Five-time Grand Slam champion and current world number four Maria Sharapova has announced that she is in the process of writing an autobiography. With the help of Rich Cohen, a writer who wrote one of her favourite autobiographies about Jerry Weintraub, Sharapova will write a book dedicated to her upbringing and professional career.
“Back in December, I walked out of a casual book meeting and got inspired to live through my journey on paper,” Sharapova said in a Facebook post published Thursday. “A few of my written paragraphs went around publishing offices and I received the unexpected honour to work with Farrar, Straus and Giroux on my very first book.”
In the same post, the Russian talked about how excited she was to share her ‘real’ and ‘raw’ story in the form of writing, one of her many passions ever since she was a little girl. As a young girl, Sharapova picked up a racquet for the first time at the age of four and began hitting against the wall hours at a time. After realizing his daughter’s potential, Yuri Sharapov consulted someone who knows their way around a tennis court — none other than 18-time Grand Slam champion Martina Navratilova.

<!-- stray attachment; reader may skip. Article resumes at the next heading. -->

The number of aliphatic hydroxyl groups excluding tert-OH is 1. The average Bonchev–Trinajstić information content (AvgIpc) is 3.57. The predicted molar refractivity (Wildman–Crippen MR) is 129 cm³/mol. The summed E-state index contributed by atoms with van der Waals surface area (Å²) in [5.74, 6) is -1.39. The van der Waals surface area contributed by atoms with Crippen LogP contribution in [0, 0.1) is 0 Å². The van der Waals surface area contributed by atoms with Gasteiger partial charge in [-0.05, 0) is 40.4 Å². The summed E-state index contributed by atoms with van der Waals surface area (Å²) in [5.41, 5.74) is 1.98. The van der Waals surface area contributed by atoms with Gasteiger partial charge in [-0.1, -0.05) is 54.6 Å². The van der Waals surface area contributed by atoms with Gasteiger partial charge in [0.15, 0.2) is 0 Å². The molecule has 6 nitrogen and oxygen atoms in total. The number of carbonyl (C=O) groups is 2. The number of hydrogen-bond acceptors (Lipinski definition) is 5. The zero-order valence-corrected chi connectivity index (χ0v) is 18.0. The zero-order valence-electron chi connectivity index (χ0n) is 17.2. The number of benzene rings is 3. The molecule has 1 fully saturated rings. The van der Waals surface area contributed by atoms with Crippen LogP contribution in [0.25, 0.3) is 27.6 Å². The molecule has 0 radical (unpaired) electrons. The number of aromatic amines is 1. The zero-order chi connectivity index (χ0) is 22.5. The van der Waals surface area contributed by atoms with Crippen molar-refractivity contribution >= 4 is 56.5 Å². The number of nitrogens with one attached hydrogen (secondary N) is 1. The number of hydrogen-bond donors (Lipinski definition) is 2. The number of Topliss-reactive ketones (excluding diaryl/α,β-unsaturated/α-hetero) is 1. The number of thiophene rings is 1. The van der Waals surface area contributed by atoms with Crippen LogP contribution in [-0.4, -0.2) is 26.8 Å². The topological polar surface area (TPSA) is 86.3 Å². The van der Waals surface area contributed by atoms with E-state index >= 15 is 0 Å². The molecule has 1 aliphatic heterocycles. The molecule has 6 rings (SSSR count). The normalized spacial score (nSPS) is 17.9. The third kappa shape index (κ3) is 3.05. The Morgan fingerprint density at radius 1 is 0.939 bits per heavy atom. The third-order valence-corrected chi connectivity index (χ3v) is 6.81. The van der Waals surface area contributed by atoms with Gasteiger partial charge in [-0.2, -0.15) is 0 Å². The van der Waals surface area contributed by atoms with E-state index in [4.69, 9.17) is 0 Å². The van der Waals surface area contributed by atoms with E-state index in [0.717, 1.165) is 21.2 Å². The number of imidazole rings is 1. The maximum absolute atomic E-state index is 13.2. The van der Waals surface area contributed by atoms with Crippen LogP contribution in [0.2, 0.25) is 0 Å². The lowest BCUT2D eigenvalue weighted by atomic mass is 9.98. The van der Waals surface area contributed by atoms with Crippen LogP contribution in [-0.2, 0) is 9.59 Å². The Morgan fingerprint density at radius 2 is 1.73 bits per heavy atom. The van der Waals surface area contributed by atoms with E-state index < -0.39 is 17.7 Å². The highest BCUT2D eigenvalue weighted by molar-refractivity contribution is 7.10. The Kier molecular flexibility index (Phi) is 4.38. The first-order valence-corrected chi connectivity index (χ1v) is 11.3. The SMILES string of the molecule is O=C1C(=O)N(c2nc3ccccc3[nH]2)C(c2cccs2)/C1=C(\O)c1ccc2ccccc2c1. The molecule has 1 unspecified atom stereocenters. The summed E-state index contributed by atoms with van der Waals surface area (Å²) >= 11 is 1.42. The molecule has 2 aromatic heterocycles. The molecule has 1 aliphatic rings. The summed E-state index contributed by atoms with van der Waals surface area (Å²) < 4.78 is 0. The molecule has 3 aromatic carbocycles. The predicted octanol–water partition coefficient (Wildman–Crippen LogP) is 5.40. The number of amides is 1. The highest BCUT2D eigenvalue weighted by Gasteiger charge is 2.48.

After Navratilova recommended that Sharapova join the Nick Bollettieri Tennis Academy in the United States while at an exhibition match in Moscow, Yuri Sharapov and his wife Yelena decided to make the necessary sacrifices to help their daughter fulfill her potential. With money tight and visa restrictions, Yelena Sharapova was unable to travel with her husband and daughter to the United States. Yuri Sharapov, who did travel with Maria, flew overseas with just $700 USD, and decided to work low-paying jobs in order to fund his daughter’s expenses at the academy. Sharapov would work late into the night, which left Sharapova alone for most of her first two years in the United States before her mother was able to join her.
Those sacrifices paid off early as at the age of 17, the Russian shocked the tennis world when she won her maiden Grand Slam singles title at Wimbledon, defeating Serena Williams in the final. That title was the first of five of that caliber, and that number could go up in the coming years.
According to Sharapova, with the help of her team of writers, they have begun to speak with people who played a pivotal role in her development as a person and a tennis player. One might expect some of these people to be her parents, past coaches and friends and family who all helped in some way to shape her illustrious career that all players admire today. With the help and expertise of her team, Sharapova is aiming for a 2017 release for her memoir.